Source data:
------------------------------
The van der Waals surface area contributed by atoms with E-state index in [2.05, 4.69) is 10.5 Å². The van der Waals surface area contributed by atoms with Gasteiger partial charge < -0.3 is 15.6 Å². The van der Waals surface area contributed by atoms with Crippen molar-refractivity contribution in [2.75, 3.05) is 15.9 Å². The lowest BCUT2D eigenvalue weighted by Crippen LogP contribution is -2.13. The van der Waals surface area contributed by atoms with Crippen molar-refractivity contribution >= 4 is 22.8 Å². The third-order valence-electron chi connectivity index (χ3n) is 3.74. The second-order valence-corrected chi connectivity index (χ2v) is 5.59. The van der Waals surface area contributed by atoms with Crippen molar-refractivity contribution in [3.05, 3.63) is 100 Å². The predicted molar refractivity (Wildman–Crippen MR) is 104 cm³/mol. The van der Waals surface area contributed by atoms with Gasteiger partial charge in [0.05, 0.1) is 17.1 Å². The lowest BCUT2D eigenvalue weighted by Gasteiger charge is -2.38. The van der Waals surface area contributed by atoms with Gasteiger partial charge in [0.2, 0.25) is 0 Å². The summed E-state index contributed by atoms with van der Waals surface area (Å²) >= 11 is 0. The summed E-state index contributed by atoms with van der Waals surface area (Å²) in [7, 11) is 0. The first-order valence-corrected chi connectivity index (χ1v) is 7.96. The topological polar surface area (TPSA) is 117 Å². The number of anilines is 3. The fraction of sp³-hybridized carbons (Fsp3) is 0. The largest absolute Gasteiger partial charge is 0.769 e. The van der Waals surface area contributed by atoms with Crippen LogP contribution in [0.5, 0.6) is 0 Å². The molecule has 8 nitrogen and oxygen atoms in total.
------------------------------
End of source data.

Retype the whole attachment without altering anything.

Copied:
The van der Waals surface area contributed by atoms with E-state index in [2.05, 4.69) is 10.5 Å². The van der Waals surface area contributed by atoms with Gasteiger partial charge < -0.3 is 15.6 Å². The van der Waals surface area contributed by atoms with Crippen molar-refractivity contribution in [2.75, 3.05) is 15.9 Å². The lowest BCUT2D eigenvalue weighted by Crippen LogP contribution is -2.13. The van der Waals surface area contributed by atoms with Crippen molar-refractivity contribution >= 4 is 22.8 Å². The third-order valence-electron chi connectivity index (χ3n) is 3.74. The second-order valence-corrected chi connectivity index (χ2v) is 5.59. The van der Waals surface area contributed by atoms with Crippen molar-refractivity contribution in [3.05, 3.63) is 100 Å². The predicted molar refractivity (Wildman–Crippen MR) is 104 cm³/mol. The van der Waals surface area contributed by atoms with Gasteiger partial charge in [0.05, 0.1) is 17.1 Å². The lowest BCUT2D eigenvalue weighted by Gasteiger charge is -2.38. The van der Waals surface area contributed by atoms with Gasteiger partial charge in [0.2, 0.25) is 0 Å². The summed E-state index contributed by atoms with van der Waals surface area (Å²) >= 11 is 0. The summed E-state index contributed by atoms with van der Waals surface area (Å²) in [7, 11) is 0. The first-order valence-corrected chi connectivity index (χ1v) is 7.96. The topological polar surface area (TPSA) is 117 Å². The number of anilines is 3. The fraction of sp³-hybridized carbons (Fsp3) is 0. The largest absolute Gasteiger partial charge is 0.769 e. The van der Waals surface area contributed by atoms with Crippen LogP contribution in [0.5, 0.6) is 0 Å². The molecule has 8 nitrogen and oxygen atoms in total.